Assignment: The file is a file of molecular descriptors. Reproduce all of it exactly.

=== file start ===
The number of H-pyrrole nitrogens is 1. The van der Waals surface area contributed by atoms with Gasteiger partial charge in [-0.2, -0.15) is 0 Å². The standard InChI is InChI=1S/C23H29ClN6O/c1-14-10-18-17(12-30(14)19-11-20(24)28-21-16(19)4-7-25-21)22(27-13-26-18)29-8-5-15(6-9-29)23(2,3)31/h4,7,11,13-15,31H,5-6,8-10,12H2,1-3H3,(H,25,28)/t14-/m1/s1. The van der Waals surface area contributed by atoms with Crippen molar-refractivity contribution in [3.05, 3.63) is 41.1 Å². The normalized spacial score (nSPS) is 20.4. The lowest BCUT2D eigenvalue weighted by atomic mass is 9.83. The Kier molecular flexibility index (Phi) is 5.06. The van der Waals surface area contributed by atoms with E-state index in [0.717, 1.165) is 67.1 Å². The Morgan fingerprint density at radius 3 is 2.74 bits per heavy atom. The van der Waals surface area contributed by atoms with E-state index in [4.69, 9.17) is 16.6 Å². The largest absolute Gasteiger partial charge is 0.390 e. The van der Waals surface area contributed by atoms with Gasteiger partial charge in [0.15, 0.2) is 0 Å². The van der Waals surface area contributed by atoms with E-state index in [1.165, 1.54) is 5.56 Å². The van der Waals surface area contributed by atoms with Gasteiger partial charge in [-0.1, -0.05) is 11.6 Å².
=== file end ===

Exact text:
The number of H-pyrrole nitrogens is 1. The van der Waals surface area contributed by atoms with Gasteiger partial charge in [-0.2, -0.15) is 0 Å². The standard InChI is InChI=1S/C23H29ClN6O/c1-14-10-18-17(12-30(14)19-11-20(24)28-21-16(19)4-7-25-21)22(27-13-26-18)29-8-5-15(6-9-29)23(2,3)31/h4,7,11,13-15,31H,5-6,8-10,12H2,1-3H3,(H,25,28)/t14-/m1/s1. The van der Waals surface area contributed by atoms with Crippen molar-refractivity contribution in [3.05, 3.63) is 41.1 Å². The normalized spacial score (nSPS) is 20.4. The lowest BCUT2D eigenvalue weighted by atomic mass is 9.83. The Kier molecular flexibility index (Phi) is 5.06. The van der Waals surface area contributed by atoms with E-state index in [0.717, 1.165) is 67.1 Å². The Morgan fingerprint density at radius 3 is 2.74 bits per heavy atom. The van der Waals surface area contributed by atoms with E-state index in [4.69, 9.17) is 16.6 Å². The largest absolute Gasteiger partial charge is 0.390 e. The van der Waals surface area contributed by atoms with Gasteiger partial charge in [0.15, 0.2) is 0 Å². The van der Waals surface area contributed by atoms with E-state index in [1.165, 1.54) is 5.56 Å². The van der Waals surface area contributed by atoms with Gasteiger partial charge in [-0.1, -0.05) is 11.6 Å².